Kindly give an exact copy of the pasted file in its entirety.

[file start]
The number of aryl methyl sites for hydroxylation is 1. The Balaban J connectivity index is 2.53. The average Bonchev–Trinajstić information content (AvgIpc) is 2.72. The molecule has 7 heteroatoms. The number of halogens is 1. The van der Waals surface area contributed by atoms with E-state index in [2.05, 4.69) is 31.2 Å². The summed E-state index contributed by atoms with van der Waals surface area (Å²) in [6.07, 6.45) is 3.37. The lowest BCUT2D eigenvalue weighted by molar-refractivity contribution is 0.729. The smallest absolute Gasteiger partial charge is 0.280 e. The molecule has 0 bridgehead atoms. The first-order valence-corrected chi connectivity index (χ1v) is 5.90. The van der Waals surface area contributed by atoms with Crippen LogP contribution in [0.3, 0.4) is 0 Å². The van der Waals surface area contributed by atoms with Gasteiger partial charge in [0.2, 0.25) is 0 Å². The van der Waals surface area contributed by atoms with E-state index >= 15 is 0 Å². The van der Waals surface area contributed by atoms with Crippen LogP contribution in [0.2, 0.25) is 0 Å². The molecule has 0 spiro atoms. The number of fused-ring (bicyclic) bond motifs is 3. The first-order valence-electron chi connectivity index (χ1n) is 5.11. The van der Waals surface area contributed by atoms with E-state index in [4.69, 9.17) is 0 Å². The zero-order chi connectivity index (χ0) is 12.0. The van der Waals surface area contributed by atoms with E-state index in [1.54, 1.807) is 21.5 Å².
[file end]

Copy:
The number of aryl methyl sites for hydroxylation is 1. The Balaban J connectivity index is 2.53. The average Bonchev–Trinajstić information content (AvgIpc) is 2.72. The molecule has 7 heteroatoms. The number of halogens is 1. The van der Waals surface area contributed by atoms with E-state index in [2.05, 4.69) is 31.2 Å². The summed E-state index contributed by atoms with van der Waals surface area (Å²) in [6.07, 6.45) is 3.37. The lowest BCUT2D eigenvalue weighted by molar-refractivity contribution is 0.729. The smallest absolute Gasteiger partial charge is 0.280 e. The molecule has 0 bridgehead atoms. The first-order valence-corrected chi connectivity index (χ1v) is 5.90. The van der Waals surface area contributed by atoms with Crippen LogP contribution in [0.3, 0.4) is 0 Å². The van der Waals surface area contributed by atoms with Gasteiger partial charge in [0.2, 0.25) is 0 Å². The van der Waals surface area contributed by atoms with E-state index >= 15 is 0 Å². The van der Waals surface area contributed by atoms with Crippen LogP contribution in [0.2, 0.25) is 0 Å². The molecule has 0 spiro atoms. The number of fused-ring (bicyclic) bond motifs is 3. The first-order valence-electron chi connectivity index (χ1n) is 5.11. The van der Waals surface area contributed by atoms with E-state index in [4.69, 9.17) is 0 Å². The zero-order chi connectivity index (χ0) is 12.0. The van der Waals surface area contributed by atoms with E-state index in [1.54, 1.807) is 21.5 Å².